Stem Cells May Repair and Regrow Teeth, Improve Oral Health

Scientists have discovered a new way to repair and regrow teeth.

According to a report published this month in the journal Developmental Cell, damaged teeth could one day be repaired with “living fillings” created from stem cells. Researchers determined this in the lab by induced stem cells to form small, multicellular mini-organs that secrete the proteins that form tooth enamel.

“This is a critical first step to our long-term goal to develop stem cell-based treatments to repair damaged teeth and regenerate those that are lost,” co-author Dr. Hai Zhang, a professor of restorative dentistry at the University of Washington School of Dentistry, said in a school news release.

Scientists say, tooth enamel is the hardest tissue in the human body. It protects teeth from the mechanical stresses of chewing and helps them resist decay, researchers said in background notes.Enamel is made during tooth formation by special cells called ameloblasts. The cells die off when teeth are finished growing, leaving the body no way to repair or regenerate damaged enamel.

The goal of this research was to create ameloblasts in the laboratory. Researchers used RNA sequencing to figure out why some fetal stem cells develop into these highly specialized enamel-producing cells.

Through this sequencing, they created a series of “snapshots” that tracked each stage of cell development as well as the genes that are active at those stages.Computer analysis then worked out the likely series of gene activities that would need to occur for stem cells to develop into an ameloblast.

“The computer program predicts how you get from here to there, the roadmap, the blueprint needed to build ameloblasts,” said project leader Hannele Ruohola-Baker, a professor of biochemistry and associate director of the UW Medicine Institute for Stem Cell and Regenerative Medicine.

Following the path laid out by the computer analysis, researchers after much trial and error coaxed undifferentiated human stem cells into becoming ameloblasts. They did this by using chemical signals that activated different genes in the stem cells, mimicking the path of natural development. The researchers also identified for the first time a tooth cell type called a subodontoblast, which appears to be a precursor of odontoblasts, a cell type crucial for tooth formation. Together, as they developed, the cells formed small, three-dimensional, multicellular mini-organs called organoids. These organoids assembled themselves into structures similar to those seen in developing human teeth, and began secreting three proteins essential to enamel: ameloblastin, amelogenin and enamelin. The proteins then began to form up and mineralize, a step that’s essential for forming hard tooth enamel.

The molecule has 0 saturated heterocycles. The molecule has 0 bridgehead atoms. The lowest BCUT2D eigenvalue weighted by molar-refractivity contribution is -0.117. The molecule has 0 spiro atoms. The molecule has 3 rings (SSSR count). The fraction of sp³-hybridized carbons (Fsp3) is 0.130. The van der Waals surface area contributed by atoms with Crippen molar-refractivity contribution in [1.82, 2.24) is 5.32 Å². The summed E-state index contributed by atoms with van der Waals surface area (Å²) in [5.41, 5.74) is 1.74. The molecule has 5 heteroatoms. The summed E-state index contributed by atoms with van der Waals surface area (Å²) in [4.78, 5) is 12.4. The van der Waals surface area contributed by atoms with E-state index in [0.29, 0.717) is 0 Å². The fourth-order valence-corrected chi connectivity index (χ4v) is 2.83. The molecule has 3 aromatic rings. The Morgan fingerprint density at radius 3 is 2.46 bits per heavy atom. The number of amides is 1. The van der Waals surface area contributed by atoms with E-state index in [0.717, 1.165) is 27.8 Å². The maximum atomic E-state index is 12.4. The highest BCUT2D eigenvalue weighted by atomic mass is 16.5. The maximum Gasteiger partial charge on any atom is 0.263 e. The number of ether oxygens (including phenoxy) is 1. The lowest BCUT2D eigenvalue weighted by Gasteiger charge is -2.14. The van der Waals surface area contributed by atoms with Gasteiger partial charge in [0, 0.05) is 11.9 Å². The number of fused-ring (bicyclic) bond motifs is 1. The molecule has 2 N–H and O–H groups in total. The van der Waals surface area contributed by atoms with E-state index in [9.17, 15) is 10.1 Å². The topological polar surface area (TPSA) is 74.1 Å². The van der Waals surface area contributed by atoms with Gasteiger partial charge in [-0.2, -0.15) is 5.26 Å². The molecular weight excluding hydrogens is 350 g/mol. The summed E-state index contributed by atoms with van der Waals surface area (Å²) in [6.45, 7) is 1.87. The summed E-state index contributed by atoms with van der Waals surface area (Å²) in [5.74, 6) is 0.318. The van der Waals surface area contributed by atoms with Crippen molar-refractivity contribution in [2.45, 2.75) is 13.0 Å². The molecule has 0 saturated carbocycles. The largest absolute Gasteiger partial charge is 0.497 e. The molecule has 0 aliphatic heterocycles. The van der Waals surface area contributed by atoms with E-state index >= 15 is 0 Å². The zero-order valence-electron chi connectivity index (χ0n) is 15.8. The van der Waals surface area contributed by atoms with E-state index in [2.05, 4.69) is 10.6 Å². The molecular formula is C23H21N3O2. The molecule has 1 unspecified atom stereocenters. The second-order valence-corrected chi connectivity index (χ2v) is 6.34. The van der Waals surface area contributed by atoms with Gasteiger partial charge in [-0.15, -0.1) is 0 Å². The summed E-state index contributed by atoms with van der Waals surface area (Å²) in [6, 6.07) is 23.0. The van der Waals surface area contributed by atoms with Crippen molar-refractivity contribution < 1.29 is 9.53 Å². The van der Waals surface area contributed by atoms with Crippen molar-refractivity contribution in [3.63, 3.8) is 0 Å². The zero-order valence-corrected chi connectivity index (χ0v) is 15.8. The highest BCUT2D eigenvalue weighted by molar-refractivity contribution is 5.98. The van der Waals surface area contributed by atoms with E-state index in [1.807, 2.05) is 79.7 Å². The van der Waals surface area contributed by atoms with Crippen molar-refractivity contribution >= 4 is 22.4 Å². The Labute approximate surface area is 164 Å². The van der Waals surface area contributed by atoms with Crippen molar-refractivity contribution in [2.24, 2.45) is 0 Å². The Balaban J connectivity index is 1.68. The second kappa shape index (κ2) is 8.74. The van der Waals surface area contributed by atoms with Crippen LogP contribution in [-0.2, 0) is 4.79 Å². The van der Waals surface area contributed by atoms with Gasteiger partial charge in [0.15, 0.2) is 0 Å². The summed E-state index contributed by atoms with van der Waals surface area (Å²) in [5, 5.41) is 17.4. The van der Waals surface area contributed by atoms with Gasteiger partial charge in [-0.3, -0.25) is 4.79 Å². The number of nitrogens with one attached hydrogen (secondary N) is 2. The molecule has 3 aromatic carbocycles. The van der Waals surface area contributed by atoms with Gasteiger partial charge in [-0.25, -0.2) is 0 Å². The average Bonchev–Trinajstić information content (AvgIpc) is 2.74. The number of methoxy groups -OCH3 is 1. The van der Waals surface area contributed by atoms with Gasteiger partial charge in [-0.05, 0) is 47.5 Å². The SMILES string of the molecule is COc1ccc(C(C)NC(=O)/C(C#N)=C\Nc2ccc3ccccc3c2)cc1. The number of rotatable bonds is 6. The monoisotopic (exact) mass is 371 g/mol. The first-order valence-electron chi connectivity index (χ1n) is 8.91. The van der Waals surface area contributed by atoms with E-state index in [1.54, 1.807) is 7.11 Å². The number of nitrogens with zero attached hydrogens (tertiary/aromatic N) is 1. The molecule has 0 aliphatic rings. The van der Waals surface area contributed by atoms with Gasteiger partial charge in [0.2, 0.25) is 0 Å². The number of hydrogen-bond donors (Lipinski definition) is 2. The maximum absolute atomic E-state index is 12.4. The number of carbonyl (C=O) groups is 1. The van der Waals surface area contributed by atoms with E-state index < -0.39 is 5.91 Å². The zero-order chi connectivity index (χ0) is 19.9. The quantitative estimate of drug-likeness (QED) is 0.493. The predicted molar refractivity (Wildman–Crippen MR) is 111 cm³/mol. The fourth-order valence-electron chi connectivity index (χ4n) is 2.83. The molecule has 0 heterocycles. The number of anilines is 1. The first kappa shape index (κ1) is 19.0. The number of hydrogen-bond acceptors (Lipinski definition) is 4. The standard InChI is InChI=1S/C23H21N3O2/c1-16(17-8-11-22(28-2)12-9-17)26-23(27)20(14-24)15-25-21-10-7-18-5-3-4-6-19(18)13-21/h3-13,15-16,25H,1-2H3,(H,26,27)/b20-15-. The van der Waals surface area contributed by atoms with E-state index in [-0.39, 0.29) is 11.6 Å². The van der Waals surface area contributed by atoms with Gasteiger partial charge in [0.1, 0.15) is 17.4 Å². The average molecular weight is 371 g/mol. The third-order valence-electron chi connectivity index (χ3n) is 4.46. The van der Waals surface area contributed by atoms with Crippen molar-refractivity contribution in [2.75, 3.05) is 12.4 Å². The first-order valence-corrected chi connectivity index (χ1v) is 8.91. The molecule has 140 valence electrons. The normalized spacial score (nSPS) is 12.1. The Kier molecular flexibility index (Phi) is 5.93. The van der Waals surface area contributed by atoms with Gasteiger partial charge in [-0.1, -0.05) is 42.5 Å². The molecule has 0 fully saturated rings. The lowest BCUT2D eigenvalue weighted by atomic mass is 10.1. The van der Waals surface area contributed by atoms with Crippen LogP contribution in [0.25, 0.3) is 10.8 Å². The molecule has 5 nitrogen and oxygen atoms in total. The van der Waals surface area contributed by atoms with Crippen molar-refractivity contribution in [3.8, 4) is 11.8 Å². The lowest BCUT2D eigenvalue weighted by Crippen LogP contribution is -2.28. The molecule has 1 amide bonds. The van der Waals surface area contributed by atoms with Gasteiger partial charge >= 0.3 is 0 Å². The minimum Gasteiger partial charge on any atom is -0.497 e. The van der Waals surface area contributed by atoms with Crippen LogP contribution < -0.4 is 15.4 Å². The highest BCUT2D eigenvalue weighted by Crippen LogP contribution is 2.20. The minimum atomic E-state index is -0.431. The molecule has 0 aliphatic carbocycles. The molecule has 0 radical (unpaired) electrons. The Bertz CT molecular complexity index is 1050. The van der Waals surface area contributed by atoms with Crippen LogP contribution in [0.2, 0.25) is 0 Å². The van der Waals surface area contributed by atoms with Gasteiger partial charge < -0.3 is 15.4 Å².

By refining the process, the research team hopes to make an enamel as durable as that found in natural teeth, and then develop ways to use this enamel to restore damaged teeth, Zhang said. Lab-created enamel could one day be used to fill cavities and other defects. An even more ambitious goal would be to create “living fillings” that would grow and repair cavities, Ruohola-Baker said in the release. Such “living fillings” might even be used to grow stem cell-derived teeth that could replace lost teeth entirely.

“This may finally be the ‘Century of Living Fillings’ and human regenerative dentistry in general,” Ruohola-Baker added.

Health experts say oral health is an indicator of overall health. Yet for many, oral health care remains an underutilized service. While access and treatment to oral care for African Americans has increased as a result of improvement to health care coverage, still, researchers point out disparities persist. 

According to the Centers for Disease Control and Prevention:
  • African Americans are among the racial/ethnic groups that have the poorest oral health in the U.S.
  • The greatest disparity of children with tooth decay is seen in African Americans.
  • African Americans aged 35-44 years of age experience untreated tooth decay nearly twice as often as white Americans.
  • The 5-year survival rate of oral pharyngeal cancers among African American men (36%) is almost half of that for white Americans (61%).
  • Periodontal disease is greater in African Americans than almost all other racial groups.

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